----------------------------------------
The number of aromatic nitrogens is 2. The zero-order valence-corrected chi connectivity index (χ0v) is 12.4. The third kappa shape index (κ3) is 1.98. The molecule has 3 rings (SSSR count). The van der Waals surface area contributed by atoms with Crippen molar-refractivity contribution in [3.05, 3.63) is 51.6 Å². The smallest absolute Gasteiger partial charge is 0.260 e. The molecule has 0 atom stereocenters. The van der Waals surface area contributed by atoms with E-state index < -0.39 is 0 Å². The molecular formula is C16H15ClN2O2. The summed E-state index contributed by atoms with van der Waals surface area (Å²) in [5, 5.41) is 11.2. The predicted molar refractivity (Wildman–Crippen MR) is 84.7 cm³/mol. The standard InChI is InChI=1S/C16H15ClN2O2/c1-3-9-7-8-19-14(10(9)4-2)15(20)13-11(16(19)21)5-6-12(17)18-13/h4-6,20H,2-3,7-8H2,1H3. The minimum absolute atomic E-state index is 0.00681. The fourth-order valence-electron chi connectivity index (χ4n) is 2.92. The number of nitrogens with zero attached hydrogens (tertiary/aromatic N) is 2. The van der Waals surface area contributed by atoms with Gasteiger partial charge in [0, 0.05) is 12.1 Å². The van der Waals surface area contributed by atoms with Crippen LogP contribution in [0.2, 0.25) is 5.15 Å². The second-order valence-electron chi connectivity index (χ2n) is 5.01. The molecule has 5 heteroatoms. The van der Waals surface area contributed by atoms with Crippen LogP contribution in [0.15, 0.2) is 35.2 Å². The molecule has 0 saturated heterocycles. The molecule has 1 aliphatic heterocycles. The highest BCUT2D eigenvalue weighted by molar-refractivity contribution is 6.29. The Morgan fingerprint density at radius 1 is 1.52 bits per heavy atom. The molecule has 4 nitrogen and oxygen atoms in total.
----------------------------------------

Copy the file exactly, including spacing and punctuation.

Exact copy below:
The number of aromatic nitrogens is 2. The zero-order valence-corrected chi connectivity index (χ0v) is 12.4. The third kappa shape index (κ3) is 1.98. The molecule has 3 rings (SSSR count). The van der Waals surface area contributed by atoms with Crippen molar-refractivity contribution in [3.05, 3.63) is 51.6 Å². The smallest absolute Gasteiger partial charge is 0.260 e. The molecule has 0 atom stereocenters. The van der Waals surface area contributed by atoms with E-state index < -0.39 is 0 Å². The molecular formula is C16H15ClN2O2. The summed E-state index contributed by atoms with van der Waals surface area (Å²) in [5, 5.41) is 11.2. The predicted molar refractivity (Wildman–Crippen MR) is 84.7 cm³/mol. The standard InChI is InChI=1S/C16H15ClN2O2/c1-3-9-7-8-19-14(10(9)4-2)15(20)13-11(16(19)21)5-6-12(17)18-13/h4-6,20H,2-3,7-8H2,1H3. The minimum absolute atomic E-state index is 0.00681. The fourth-order valence-electron chi connectivity index (χ4n) is 2.92. The number of nitrogens with zero attached hydrogens (tertiary/aromatic N) is 2. The van der Waals surface area contributed by atoms with Gasteiger partial charge in [0, 0.05) is 12.1 Å². The van der Waals surface area contributed by atoms with Crippen LogP contribution in [0.2, 0.25) is 5.15 Å². The second-order valence-electron chi connectivity index (χ2n) is 5.01. The molecule has 5 heteroatoms. The van der Waals surface area contributed by atoms with Crippen LogP contribution in [0.15, 0.2) is 35.2 Å². The molecule has 0 saturated heterocycles. The molecule has 1 aliphatic heterocycles. The highest BCUT2D eigenvalue weighted by molar-refractivity contribution is 6.29. The Morgan fingerprint density at radius 1 is 1.52 bits per heavy atom. The molecule has 4 nitrogen and oxygen atoms in total.